Chances are they won’t – if they have not heard of it, if it doesn’t look appealing and if it is not easily accessible. Many authors shy away, or are downright dismissive, of their marketing duties. With so many books published these days, it is important for the author to do everything in her power to ensure that those who might read the book know about it. This is not to be confused with peddling the book, which can be done through retail outlets, whether online or offline. However, the author is almost always expected to market the book aggressively, whether through online forums or by ensuring that the book has sufficient exposure in the local press and in circles frequented by the readers of the book.

d. I can pay for publicity

This follows from the earlier point, and is usually a method employed by authors who are either shy of speaking about their book or by those who feel that it is beneath them to speak about it. It is important to understand that few will speak about your book as passionately as you will. So why leave it to someone else to do what you can do best? Besides, publicity agents will have many projects on their hand, just one of which is your book. They will have to divide their resources among these many projects and devoting more resources towards the publicity of your book will cost you more. Moreover, your book should communicated to your readers not in one burst, but in many small messages spread over a period of time. That only you can do.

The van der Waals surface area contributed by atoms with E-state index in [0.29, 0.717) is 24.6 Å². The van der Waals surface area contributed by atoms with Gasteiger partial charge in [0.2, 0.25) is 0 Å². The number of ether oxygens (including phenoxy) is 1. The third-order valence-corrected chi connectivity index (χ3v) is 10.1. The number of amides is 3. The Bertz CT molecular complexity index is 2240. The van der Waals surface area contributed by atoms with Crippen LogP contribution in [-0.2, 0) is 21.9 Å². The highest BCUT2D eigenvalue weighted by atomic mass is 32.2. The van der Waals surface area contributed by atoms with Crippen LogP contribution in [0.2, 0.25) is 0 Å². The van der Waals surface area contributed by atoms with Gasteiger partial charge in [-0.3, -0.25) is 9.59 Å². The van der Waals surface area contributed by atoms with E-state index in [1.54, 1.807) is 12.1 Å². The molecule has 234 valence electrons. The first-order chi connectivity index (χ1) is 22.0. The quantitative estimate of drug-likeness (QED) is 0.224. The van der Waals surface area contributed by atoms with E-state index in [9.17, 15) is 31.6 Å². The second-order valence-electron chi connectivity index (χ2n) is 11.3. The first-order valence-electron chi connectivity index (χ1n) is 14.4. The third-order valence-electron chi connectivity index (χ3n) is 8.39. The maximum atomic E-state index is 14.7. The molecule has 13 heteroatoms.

e. I can make quick money

Many authors calculate how much they have spent on the book, and divide that number by the number of copies they have printed to arrive at the price of the book. Others factor in a huge royalty payment into the book’s retail price. Such impatience in attempting to recoup the costs of publishing can only backfire on the author. With public opinion already loaded against the self-published book, and the print-on-demand model already adding to high costs, any attempt to further increase the price will only alienate retailers and buyers alike. A more prudent approach would be to build a readership around the book and allow more copies to sell.